Travelling dogs at risk from “deadly” diseases

  • Dog owners need to take precautions to stop their dogs contracting potentially fatal diseases while on holiday

    Dogs are returning from Europe with potentially fatal diseases which could be prevented, according to research from the veterinary department at the University of Bristol.

    The problem has become acute since the introduction of the Pet Travel Scheme in February 2000, which was designed to prevent humans contracting diseases like rabies from dogs but did not cover diseases which affect dogs themselves.

    Dr Susan Shaw, who has been carrying out the work at Bristol, said: “We’ve already lost many dogs from foreign diseases.Babesiosis, which is transmitted by ticks and makes dogs acutely anaemic, is a particular concern.

    “I’m worried the diseases could become endemic in this country if we don’t act now. Veterinary surgeons and dog owners must be made aware of preventative treatments.”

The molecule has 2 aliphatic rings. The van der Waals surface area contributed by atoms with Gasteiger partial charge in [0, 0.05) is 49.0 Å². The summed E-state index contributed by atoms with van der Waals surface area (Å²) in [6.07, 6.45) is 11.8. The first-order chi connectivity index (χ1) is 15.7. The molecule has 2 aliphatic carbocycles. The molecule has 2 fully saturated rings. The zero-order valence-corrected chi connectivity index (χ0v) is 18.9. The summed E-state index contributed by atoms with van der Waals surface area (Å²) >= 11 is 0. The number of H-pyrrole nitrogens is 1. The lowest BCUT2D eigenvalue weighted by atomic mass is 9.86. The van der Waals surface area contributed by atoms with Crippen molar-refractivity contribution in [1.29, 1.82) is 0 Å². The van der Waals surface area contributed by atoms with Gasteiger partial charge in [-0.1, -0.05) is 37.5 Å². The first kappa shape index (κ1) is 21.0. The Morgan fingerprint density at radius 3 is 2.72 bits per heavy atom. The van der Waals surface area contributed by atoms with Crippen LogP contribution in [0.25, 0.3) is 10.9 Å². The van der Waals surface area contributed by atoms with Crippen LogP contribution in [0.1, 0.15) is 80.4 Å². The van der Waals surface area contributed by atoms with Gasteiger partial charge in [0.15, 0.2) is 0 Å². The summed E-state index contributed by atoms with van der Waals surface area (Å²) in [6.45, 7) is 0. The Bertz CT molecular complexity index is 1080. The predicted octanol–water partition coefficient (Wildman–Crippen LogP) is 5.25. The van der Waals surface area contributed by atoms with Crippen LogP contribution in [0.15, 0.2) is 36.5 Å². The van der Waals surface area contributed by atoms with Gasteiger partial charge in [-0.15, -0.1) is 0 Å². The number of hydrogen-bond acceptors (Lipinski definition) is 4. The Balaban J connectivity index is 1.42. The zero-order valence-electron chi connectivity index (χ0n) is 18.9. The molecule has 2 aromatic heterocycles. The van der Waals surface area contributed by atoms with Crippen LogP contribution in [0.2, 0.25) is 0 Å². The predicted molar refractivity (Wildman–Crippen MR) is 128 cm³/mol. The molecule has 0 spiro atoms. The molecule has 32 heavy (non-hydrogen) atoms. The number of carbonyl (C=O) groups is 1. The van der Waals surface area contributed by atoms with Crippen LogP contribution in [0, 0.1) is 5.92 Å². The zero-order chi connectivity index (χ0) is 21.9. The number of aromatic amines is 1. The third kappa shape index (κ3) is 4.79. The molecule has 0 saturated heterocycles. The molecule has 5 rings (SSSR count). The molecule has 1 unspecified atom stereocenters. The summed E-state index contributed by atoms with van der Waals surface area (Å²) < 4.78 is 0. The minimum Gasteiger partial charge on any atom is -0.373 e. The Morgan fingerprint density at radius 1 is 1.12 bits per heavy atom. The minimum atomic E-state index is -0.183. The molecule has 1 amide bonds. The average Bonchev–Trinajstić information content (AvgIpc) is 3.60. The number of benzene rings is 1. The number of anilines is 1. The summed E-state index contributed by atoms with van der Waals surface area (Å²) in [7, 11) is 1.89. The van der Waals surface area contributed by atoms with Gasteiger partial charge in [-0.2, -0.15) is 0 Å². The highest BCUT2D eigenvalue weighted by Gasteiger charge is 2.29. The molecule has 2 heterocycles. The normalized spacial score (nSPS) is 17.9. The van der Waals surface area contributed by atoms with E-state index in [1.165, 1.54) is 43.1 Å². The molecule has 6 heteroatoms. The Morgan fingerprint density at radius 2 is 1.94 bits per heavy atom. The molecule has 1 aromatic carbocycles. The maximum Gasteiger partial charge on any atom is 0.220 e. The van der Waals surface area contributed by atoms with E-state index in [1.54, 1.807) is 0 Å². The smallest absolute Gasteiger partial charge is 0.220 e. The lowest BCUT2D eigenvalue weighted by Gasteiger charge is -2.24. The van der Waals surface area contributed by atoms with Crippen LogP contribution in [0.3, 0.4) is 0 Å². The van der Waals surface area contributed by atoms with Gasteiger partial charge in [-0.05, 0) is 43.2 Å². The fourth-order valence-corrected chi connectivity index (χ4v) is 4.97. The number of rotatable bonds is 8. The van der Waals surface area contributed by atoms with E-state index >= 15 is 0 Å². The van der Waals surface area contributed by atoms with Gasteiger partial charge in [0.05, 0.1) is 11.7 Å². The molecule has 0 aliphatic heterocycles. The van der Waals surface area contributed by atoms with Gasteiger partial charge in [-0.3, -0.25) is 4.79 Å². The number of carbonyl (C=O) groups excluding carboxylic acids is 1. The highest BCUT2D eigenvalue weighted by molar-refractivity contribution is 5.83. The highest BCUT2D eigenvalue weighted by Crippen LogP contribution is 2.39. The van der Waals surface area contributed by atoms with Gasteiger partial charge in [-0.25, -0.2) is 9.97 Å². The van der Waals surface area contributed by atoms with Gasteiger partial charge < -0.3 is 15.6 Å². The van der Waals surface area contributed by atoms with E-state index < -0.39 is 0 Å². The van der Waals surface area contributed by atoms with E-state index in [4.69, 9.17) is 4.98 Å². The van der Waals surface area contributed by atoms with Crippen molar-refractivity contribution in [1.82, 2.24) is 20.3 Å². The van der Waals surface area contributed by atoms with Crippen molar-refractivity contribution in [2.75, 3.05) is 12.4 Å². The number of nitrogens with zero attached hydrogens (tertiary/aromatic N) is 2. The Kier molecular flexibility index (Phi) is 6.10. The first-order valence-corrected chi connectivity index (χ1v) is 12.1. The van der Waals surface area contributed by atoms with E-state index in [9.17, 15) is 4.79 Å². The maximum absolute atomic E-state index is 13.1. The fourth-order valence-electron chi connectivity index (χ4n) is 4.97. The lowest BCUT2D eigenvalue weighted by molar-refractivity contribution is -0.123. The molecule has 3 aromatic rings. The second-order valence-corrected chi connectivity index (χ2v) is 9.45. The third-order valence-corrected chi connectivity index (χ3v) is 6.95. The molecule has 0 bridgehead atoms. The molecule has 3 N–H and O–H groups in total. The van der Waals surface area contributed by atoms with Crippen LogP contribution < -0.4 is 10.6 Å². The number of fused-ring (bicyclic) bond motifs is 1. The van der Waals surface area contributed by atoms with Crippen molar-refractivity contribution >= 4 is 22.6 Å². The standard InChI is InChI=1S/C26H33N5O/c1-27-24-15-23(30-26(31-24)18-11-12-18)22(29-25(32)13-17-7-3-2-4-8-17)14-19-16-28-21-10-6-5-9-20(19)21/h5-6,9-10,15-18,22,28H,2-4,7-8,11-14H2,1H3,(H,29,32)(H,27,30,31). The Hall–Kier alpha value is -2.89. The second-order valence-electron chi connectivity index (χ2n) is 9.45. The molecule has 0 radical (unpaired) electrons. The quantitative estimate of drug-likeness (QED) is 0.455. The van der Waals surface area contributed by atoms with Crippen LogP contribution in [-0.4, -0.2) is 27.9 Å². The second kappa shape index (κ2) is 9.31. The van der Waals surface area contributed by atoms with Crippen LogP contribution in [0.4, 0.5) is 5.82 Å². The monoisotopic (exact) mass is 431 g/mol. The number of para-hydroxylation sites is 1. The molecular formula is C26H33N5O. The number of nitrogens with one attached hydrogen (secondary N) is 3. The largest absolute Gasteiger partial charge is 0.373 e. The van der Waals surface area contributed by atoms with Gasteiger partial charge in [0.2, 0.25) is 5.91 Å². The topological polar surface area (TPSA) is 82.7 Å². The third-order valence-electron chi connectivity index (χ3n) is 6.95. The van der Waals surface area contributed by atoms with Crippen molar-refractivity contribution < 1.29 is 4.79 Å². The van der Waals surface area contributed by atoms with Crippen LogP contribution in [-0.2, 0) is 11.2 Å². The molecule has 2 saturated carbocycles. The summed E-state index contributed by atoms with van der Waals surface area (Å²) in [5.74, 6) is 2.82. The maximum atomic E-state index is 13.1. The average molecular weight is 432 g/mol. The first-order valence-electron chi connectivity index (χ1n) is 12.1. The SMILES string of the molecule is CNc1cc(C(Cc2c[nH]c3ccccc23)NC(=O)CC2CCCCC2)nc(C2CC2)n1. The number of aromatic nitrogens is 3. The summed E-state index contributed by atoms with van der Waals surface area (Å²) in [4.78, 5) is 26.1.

Dr Shaw advises dog owners to :

    • Use anti-tick and sand-fly sprays or treatments everyday
    • Fit anti-sand fly collars (available only in Europe).
    • If in doubt, keep dogs in from dusk to dawn
    • Remove ticks with a special instrument, which can be bought from a pet store.

    “There is also a problem of the availability of drugs,” said Dr Shaw. “There is no drug in this country specifically for dogs to treat babesiosis and it is an acute disease.

    Leishmaniosis, transmitted by sand fly, is another big problem and again there is no specific drug for dogs in this country.”

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